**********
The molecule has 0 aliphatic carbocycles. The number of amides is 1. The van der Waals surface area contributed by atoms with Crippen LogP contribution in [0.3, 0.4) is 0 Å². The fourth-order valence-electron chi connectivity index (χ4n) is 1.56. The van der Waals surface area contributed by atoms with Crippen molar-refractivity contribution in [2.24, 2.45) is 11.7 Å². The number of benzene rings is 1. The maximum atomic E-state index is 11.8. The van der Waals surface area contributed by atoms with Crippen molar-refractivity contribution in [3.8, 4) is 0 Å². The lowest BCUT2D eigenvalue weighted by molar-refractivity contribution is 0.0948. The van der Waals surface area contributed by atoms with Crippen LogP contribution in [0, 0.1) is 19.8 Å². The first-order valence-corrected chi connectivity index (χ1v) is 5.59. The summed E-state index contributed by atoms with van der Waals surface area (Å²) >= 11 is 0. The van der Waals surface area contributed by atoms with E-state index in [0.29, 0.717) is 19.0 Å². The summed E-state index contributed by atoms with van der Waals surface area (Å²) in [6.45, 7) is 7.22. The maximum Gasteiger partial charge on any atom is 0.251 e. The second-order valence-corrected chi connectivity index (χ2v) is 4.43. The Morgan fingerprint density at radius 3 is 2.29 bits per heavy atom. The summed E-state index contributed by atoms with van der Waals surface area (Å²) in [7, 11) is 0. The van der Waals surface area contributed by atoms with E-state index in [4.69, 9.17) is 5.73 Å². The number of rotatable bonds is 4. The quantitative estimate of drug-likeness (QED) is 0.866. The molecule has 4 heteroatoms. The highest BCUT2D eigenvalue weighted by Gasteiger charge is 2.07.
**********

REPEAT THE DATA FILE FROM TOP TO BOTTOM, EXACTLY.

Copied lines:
The molecule has 0 aliphatic carbocycles. The number of amides is 1. The van der Waals surface area contributed by atoms with Crippen LogP contribution in [0.3, 0.4) is 0 Å². The fourth-order valence-electron chi connectivity index (χ4n) is 1.56. The van der Waals surface area contributed by atoms with Crippen molar-refractivity contribution in [2.24, 2.45) is 11.7 Å². The number of benzene rings is 1. The maximum atomic E-state index is 11.8. The van der Waals surface area contributed by atoms with Crippen molar-refractivity contribution in [3.8, 4) is 0 Å². The lowest BCUT2D eigenvalue weighted by molar-refractivity contribution is 0.0948. The van der Waals surface area contributed by atoms with Crippen LogP contribution in [0, 0.1) is 19.8 Å². The first-order valence-corrected chi connectivity index (χ1v) is 5.59. The summed E-state index contributed by atoms with van der Waals surface area (Å²) >= 11 is 0. The van der Waals surface area contributed by atoms with E-state index in [0.29, 0.717) is 19.0 Å². The summed E-state index contributed by atoms with van der Waals surface area (Å²) in [6.45, 7) is 7.22. The maximum Gasteiger partial charge on any atom is 0.251 e. The second-order valence-corrected chi connectivity index (χ2v) is 4.43. The Morgan fingerprint density at radius 3 is 2.29 bits per heavy atom. The summed E-state index contributed by atoms with van der Waals surface area (Å²) in [7, 11) is 0. The van der Waals surface area contributed by atoms with E-state index in [4.69, 9.17) is 5.73 Å². The number of rotatable bonds is 4. The quantitative estimate of drug-likeness (QED) is 0.866. The molecule has 4 heteroatoms. The highest BCUT2D eigenvalue weighted by Gasteiger charge is 2.07.